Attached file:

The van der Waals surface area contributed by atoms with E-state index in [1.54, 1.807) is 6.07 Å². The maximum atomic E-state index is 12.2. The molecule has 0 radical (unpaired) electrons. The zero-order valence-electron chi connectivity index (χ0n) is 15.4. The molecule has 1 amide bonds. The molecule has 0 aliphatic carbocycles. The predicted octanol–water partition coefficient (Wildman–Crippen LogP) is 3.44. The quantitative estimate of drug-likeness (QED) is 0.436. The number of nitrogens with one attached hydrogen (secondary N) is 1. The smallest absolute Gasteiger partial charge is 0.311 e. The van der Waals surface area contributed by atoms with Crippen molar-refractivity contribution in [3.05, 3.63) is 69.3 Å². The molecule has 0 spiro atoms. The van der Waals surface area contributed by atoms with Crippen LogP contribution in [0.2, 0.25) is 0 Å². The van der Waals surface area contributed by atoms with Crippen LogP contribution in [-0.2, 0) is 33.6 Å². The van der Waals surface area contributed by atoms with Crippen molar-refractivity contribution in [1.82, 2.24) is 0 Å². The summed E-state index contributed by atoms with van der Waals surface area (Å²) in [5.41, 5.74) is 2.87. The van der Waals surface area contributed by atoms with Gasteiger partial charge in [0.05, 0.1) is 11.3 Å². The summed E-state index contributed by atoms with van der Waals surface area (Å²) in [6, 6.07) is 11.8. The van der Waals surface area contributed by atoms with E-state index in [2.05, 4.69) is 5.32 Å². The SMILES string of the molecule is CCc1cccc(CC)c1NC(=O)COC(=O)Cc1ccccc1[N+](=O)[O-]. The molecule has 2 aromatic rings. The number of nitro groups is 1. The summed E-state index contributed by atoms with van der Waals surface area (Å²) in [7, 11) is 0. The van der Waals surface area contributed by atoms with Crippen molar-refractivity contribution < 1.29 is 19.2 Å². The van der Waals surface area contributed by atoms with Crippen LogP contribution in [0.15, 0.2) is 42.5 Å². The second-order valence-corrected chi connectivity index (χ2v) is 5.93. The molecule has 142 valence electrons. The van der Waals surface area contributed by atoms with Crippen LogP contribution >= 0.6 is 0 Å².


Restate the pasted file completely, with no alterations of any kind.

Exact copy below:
The van der Waals surface area contributed by atoms with E-state index in [1.54, 1.807) is 6.07 Å². The maximum atomic E-state index is 12.2. The molecule has 0 radical (unpaired) electrons. The zero-order valence-electron chi connectivity index (χ0n) is 15.4. The molecule has 1 amide bonds. The molecule has 0 aliphatic carbocycles. The predicted octanol–water partition coefficient (Wildman–Crippen LogP) is 3.44. The quantitative estimate of drug-likeness (QED) is 0.436. The number of nitrogens with one attached hydrogen (secondary N) is 1. The smallest absolute Gasteiger partial charge is 0.311 e. The van der Waals surface area contributed by atoms with Crippen molar-refractivity contribution in [3.05, 3.63) is 69.3 Å². The molecule has 0 spiro atoms. The van der Waals surface area contributed by atoms with Crippen LogP contribution in [0.2, 0.25) is 0 Å². The van der Waals surface area contributed by atoms with Crippen LogP contribution in [-0.2, 0) is 33.6 Å². The van der Waals surface area contributed by atoms with Crippen molar-refractivity contribution in [1.82, 2.24) is 0 Å². The summed E-state index contributed by atoms with van der Waals surface area (Å²) in [5.41, 5.74) is 2.87. The van der Waals surface area contributed by atoms with Gasteiger partial charge in [0.05, 0.1) is 11.3 Å². The summed E-state index contributed by atoms with van der Waals surface area (Å²) in [6, 6.07) is 11.8. The van der Waals surface area contributed by atoms with E-state index in [2.05, 4.69) is 5.32 Å². The SMILES string of the molecule is CCc1cccc(CC)c1NC(=O)COC(=O)Cc1ccccc1[N+](=O)[O-]. The molecule has 2 aromatic rings. The number of nitro groups is 1. The summed E-state index contributed by atoms with van der Waals surface area (Å²) in [7, 11) is 0. The van der Waals surface area contributed by atoms with Crippen molar-refractivity contribution < 1.29 is 19.2 Å². The van der Waals surface area contributed by atoms with Crippen LogP contribution in [0.15, 0.2) is 42.5 Å². The second-order valence-corrected chi connectivity index (χ2v) is 5.93. The molecule has 142 valence electrons. The van der Waals surface area contributed by atoms with Crippen LogP contribution >= 0.6 is 0 Å².